Once again the resort city of Sharm El-Sheikh in Egypt's Sinai is at the centre of Egyptian politics. In 2011, ousted autocrat Hosni Mubarak took refuge there as millions took to the streets calling on him to step down. Now, Sharm El-Sheikh will host the Egyptian Economic Development Conference on which authorities are pinning high hopes of attracting at least $10 billion in foreign investment to prop up the country’s battered economy. Sharm El-Sheikh, lying on the southern tip of the Sinai Peninsula, is a world famous tourist destination, drawing in a significant portion of Egypt’s annual tourism revenues, estimated at a little over 11 percent of GDP. The sprawling resort city used to be a village overlooking the strategic Strait of Tiran, leading into the Gulf of Aqaba, which borders Egyptian, Jordanian, Saudi Arabian and Israeli territory. The closure of this Strait by former Egyptian President Gamal Abdel Nasser in 1967 was taken as justification by Israel to launch the Six Day War against Egypt, which it won, occupying Sinai. This was the second time Sharm El-Sheikh was occupied by Israel: the first in the 1956 Tripartite Aggression against Egypt. The city’s strategic value is elevated by its also being close to the entrance the Gulf of Suez, the latter ending with the Suez Canal connecting the Arabian Sea and beyond to the Mediterranean. After the Camp David Accords between Egypt and Israel, and the subsequent withdrawal of Israel’s army from Sinai at the beginning of the 1980s, Sharm El-Sheikh’s development was rapid. In less than 10 years, Sharm El-Sheikh was unrecognisable to campers who used to pitch tents in Naema Bay, to enjoy the natural remoteness of the location. Naema’s shoreline is now dominated by a stretch of 5-star hotels and resorts — testament to Egypt’s increasing reliance on tourism as one of its main sources of revenue after the 1970s.
For this reason, the political upheaval that took Egypt by storm after the 2011 revolution that ousted Mubarak hit it hard. Following the removal of Islamist president Mohamed Morsi in summer 2013, which was followed by deadly clashes and political instability, tourism revenues plummeted to almost 20 percent of its value in the earlier year.
As investment fled, the new president elected in May 2014, Abdel-Fattah El-Sisi, Egypt’s former army chief who oversaw Morsi’s ouster following mass protests against him, sought to restore confidence in the Egyptian economy. The economic conference became one of his main focal points.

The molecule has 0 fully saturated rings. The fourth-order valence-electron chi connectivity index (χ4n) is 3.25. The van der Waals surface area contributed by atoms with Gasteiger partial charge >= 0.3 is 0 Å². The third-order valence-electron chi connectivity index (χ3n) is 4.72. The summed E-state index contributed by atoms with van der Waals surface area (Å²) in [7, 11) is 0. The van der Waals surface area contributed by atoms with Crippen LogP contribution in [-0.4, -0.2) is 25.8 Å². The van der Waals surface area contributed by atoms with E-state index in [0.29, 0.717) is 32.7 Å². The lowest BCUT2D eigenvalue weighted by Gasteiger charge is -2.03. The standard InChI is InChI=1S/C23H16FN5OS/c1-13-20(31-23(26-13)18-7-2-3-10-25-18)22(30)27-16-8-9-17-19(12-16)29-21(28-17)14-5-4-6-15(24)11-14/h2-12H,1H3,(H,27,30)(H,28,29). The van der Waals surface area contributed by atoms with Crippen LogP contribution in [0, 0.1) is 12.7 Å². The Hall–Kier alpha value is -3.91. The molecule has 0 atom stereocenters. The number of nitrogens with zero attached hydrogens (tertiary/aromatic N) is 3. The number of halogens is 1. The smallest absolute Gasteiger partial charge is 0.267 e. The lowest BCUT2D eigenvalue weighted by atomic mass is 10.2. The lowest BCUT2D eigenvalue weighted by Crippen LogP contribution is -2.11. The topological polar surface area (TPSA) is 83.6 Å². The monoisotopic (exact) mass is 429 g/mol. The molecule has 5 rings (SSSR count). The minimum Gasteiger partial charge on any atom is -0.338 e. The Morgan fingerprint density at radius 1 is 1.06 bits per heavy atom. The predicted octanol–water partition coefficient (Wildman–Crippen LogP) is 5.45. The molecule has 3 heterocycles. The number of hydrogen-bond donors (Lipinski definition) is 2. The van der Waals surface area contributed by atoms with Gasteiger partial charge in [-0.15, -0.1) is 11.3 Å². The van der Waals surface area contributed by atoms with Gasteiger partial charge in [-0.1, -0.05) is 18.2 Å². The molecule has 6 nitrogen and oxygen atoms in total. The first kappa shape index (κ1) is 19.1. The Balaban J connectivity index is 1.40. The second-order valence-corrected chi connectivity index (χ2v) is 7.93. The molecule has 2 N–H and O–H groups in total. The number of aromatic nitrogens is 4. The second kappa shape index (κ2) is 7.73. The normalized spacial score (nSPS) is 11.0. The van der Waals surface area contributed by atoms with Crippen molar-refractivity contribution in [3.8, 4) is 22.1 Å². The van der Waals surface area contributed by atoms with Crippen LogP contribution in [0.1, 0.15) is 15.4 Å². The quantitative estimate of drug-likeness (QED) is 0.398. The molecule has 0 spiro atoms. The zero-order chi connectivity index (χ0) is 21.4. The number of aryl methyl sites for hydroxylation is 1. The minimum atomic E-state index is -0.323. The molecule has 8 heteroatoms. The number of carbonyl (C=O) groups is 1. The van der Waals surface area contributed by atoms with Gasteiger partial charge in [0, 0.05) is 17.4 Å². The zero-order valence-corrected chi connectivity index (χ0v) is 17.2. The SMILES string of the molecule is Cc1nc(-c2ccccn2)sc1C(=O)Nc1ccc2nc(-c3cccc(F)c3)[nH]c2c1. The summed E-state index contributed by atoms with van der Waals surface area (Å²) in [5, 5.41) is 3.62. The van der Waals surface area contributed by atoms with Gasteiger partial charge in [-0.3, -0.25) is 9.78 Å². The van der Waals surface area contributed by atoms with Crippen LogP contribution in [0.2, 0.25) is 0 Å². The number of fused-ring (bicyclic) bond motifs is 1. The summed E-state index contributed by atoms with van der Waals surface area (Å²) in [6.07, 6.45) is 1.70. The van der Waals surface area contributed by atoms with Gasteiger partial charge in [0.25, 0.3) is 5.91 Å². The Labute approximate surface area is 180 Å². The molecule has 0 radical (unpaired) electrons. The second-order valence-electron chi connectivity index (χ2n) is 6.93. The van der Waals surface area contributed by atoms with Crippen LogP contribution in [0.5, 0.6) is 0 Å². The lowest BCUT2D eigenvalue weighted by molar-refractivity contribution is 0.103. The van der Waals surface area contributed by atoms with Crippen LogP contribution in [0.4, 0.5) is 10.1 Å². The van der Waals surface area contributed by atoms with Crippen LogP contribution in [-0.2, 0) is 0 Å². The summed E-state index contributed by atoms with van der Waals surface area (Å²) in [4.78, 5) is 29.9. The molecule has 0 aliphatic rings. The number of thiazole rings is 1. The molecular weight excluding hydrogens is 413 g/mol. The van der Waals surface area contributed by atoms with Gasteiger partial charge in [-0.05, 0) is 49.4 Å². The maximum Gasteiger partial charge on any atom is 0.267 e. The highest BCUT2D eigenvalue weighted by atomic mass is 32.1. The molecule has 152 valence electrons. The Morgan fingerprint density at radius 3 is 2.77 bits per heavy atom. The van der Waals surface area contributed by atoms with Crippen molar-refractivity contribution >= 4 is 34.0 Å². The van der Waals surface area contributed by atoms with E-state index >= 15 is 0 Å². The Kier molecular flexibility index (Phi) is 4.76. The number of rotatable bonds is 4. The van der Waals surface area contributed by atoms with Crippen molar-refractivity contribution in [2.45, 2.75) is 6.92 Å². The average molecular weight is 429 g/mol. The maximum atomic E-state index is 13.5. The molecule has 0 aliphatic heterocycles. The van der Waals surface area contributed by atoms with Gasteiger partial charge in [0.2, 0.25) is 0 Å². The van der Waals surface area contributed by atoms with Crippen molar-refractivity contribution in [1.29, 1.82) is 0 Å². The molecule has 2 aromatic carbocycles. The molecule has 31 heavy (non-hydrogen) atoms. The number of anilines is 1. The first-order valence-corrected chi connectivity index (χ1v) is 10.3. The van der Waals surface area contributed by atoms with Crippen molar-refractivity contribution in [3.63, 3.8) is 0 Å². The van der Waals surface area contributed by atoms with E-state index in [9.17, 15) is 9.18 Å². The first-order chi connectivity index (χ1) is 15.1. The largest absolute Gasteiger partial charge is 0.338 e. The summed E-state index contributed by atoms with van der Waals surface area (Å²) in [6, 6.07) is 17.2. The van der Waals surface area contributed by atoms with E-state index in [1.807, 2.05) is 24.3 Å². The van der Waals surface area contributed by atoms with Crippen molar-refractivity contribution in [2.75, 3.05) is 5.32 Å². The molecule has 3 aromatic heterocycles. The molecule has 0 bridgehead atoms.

Sharm El-Sheikh is a veteran host to world leaders. The city, which is home to Mubarak’s infamous lavish villa, propped up on a cliff overlooking the Red Sea and subject to an ongoing corruption case against Mubarak and his family, was also home to many international conferences.
Former leaders who visited the city to attend conferences include ex-US President Bill Clinton, ex-UN Secretary General Kofi Annan, recently deceased Saudi King Abdullah II, Palestinian leaders Yasser Arafat and Mahmoud Abbas, Israeli premiers Shimon Peres and Ariel Sharon, and many others.
Indeed, Sharm El-Sheikh had become a hub for peace talks between the Israelis and Palestinians. A formal end to the four-year second Palestinian Intifada came at a summit in the city in 2005. This earned it the title, “city of peace.”
While famous for summits on regional and international issues, local woes were also discussed there.
A 2002, a donors conference Egypt held there saw pledges of $10 billion from foreign countries to shore up the same economic indicators whose deterioration is driving this week’s investment conference: large public deficit, contracting foreign currency reserves, and a slump in foreign investment, albeit from different causes.
Egypt’s government and private sector will jointly present 60 projects to investors, hoping to attract up to $15 billion in investment. Egypt’s growth rate was slashed to less than two percent in 2011 compared to an average of five percent in 2010. An average of seven percent growth over the next four years is the country’s current target, according to officials.
Sharm, as it is commonly called, bares little resemblance to other Egyptian cities relying heavily on tourism. For some, the city lacks an "Egyptian" character, sporting clean, wide and well-paved streets, with blocks of lush, well-trimmed flora surrounding its resorts.
In Naema Bay, tens of cafes, restaurants, bazaars and bars, dive centres and tourism offices fill unblemished, winding promenades leading to the beach, rented out by hotels boasting the prime Naema seaview location.
Sharm residents have said its luster owes much it being “Mubarak’s town,” where the ousted president reportedly spent much of his time, especially towards the end of his era.
Despite its glamorous reputation, special arrangements to further beautify and polish the city are being undertaken ahead of the economic conference this month.
Sidewalks, pedestrian streets and street signs have been repainted; art works have been set up, and flower beds replanted, according to statements by Sharm’s governor, Khaled Foda.
Egypt is keen on making a good impression as officials and business representatives fly to Sharm this week. Included in the conference programme are presentations by Egyptian officials on legal and fiscal reform Egypt is carrying out to create a more "investor friendly" atmosphere.
In a more direct move to project a positive image, Foda gathered the drivers that will transfer conference attendees to their hotels at a stadium and distributed new suits to all of them at a quarter of their price.
“Buy flowers before the conference, meet them with flowers … this is for Egypt and you are representing it,” he told them.
The conference will take place from 13 to 15 March.